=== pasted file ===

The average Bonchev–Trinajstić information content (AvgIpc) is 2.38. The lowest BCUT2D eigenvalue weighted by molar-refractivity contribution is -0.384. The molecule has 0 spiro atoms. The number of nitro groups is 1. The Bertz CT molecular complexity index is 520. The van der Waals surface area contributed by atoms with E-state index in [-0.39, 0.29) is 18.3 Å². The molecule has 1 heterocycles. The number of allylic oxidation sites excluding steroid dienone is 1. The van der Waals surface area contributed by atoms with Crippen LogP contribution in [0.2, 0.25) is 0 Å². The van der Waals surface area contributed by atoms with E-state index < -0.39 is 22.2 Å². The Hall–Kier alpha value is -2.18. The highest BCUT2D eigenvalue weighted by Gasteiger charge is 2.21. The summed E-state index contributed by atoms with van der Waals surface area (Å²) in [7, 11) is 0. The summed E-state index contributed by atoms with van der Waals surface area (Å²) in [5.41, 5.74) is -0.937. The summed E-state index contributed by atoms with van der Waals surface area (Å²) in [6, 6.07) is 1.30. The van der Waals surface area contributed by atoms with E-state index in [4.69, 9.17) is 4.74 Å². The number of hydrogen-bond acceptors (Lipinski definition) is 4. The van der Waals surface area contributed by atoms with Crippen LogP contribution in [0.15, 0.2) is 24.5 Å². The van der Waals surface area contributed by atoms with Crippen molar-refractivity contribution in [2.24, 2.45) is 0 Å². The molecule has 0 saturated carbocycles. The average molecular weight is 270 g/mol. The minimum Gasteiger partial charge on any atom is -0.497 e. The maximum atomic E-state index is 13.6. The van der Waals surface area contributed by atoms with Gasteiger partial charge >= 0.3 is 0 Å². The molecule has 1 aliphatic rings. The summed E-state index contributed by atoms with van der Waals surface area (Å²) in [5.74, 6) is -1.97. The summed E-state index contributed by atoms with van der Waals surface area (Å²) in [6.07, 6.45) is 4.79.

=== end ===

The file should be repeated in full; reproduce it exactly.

The average Bonchev–Trinajstić information content (AvgIpc) is 2.38. The lowest BCUT2D eigenvalue weighted by molar-refractivity contribution is -0.384. The molecule has 0 spiro atoms. The number of nitro groups is 1. The Bertz CT molecular complexity index is 520. The van der Waals surface area contributed by atoms with E-state index in [-0.39, 0.29) is 18.3 Å². The molecule has 1 heterocycles. The number of allylic oxidation sites excluding steroid dienone is 1. The van der Waals surface area contributed by atoms with Crippen LogP contribution in [0.2, 0.25) is 0 Å². The van der Waals surface area contributed by atoms with E-state index < -0.39 is 22.2 Å². The Hall–Kier alpha value is -2.18. The highest BCUT2D eigenvalue weighted by Gasteiger charge is 2.21. The summed E-state index contributed by atoms with van der Waals surface area (Å²) in [7, 11) is 0. The summed E-state index contributed by atoms with van der Waals surface area (Å²) in [5.41, 5.74) is -0.937. The summed E-state index contributed by atoms with van der Waals surface area (Å²) in [6, 6.07) is 1.30. The van der Waals surface area contributed by atoms with E-state index in [4.69, 9.17) is 4.74 Å². The number of hydrogen-bond acceptors (Lipinski definition) is 4. The van der Waals surface area contributed by atoms with Crippen LogP contribution in [0.15, 0.2) is 24.5 Å². The van der Waals surface area contributed by atoms with Crippen molar-refractivity contribution in [2.24, 2.45) is 0 Å². The molecule has 0 saturated carbocycles. The average molecular weight is 270 g/mol. The minimum Gasteiger partial charge on any atom is -0.497 e. The maximum atomic E-state index is 13.6. The van der Waals surface area contributed by atoms with Gasteiger partial charge >= 0.3 is 0 Å². The molecule has 1 aliphatic rings. The summed E-state index contributed by atoms with van der Waals surface area (Å²) in [5.74, 6) is -1.97. The summed E-state index contributed by atoms with van der Waals surface area (Å²) in [6.07, 6.45) is 4.79.